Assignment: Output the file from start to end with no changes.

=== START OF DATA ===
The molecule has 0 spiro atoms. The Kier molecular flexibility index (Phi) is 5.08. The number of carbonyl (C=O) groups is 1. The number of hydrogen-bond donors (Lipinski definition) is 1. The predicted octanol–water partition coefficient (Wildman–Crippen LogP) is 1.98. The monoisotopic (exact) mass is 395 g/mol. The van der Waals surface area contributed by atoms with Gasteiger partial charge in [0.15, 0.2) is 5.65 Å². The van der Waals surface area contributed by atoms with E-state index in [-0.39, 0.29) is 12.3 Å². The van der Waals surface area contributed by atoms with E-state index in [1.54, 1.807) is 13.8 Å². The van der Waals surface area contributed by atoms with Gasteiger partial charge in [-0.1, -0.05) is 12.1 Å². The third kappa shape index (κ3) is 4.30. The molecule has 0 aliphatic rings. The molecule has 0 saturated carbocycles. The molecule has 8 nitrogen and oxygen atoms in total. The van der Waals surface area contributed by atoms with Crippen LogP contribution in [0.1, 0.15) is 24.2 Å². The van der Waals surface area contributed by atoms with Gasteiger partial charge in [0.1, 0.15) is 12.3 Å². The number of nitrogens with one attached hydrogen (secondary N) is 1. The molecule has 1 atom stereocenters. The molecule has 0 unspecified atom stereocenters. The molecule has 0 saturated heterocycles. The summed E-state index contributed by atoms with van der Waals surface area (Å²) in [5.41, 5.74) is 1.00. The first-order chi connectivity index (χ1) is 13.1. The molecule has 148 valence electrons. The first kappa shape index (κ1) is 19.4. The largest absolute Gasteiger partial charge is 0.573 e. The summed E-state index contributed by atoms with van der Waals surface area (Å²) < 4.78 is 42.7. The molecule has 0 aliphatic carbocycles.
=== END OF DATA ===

The molecule has 0 spiro atoms. The Kier molecular flexibility index (Phi) is 5.08. The number of carbonyl (C=O) groups is 1. The number of hydrogen-bond donors (Lipinski definition) is 1. The predicted octanol–water partition coefficient (Wildman–Crippen LogP) is 1.98. The monoisotopic (exact) mass is 395 g/mol. The van der Waals surface area contributed by atoms with Gasteiger partial charge in [0.15, 0.2) is 5.65 Å². The van der Waals surface area contributed by atoms with E-state index in [-0.39, 0.29) is 12.3 Å². The van der Waals surface area contributed by atoms with E-state index in [1.54, 1.807) is 13.8 Å². The van der Waals surface area contributed by atoms with Gasteiger partial charge in [-0.1, -0.05) is 12.1 Å². The third kappa shape index (κ3) is 4.30. The molecule has 0 aliphatic rings. The molecule has 0 saturated carbocycles. The molecule has 8 nitrogen and oxygen atoms in total. The van der Waals surface area contributed by atoms with Crippen LogP contribution in [0.1, 0.15) is 24.2 Å². The van der Waals surface area contributed by atoms with Gasteiger partial charge in [0.1, 0.15) is 12.3 Å². The number of nitrogens with one attached hydrogen (secondary N) is 1. The molecule has 1 atom stereocenters. The molecule has 0 unspecified atom stereocenters. The molecule has 0 saturated heterocycles. The summed E-state index contributed by atoms with van der Waals surface area (Å²) in [5.41, 5.74) is 1.00. The first-order chi connectivity index (χ1) is 13.1. The molecule has 148 valence electrons. The first kappa shape index (κ1) is 19.4. The largest absolute Gasteiger partial charge is 0.573 e. The summed E-state index contributed by atoms with van der Waals surface area (Å²) < 4.78 is 42.7. The molecule has 0 aliphatic carbocycles.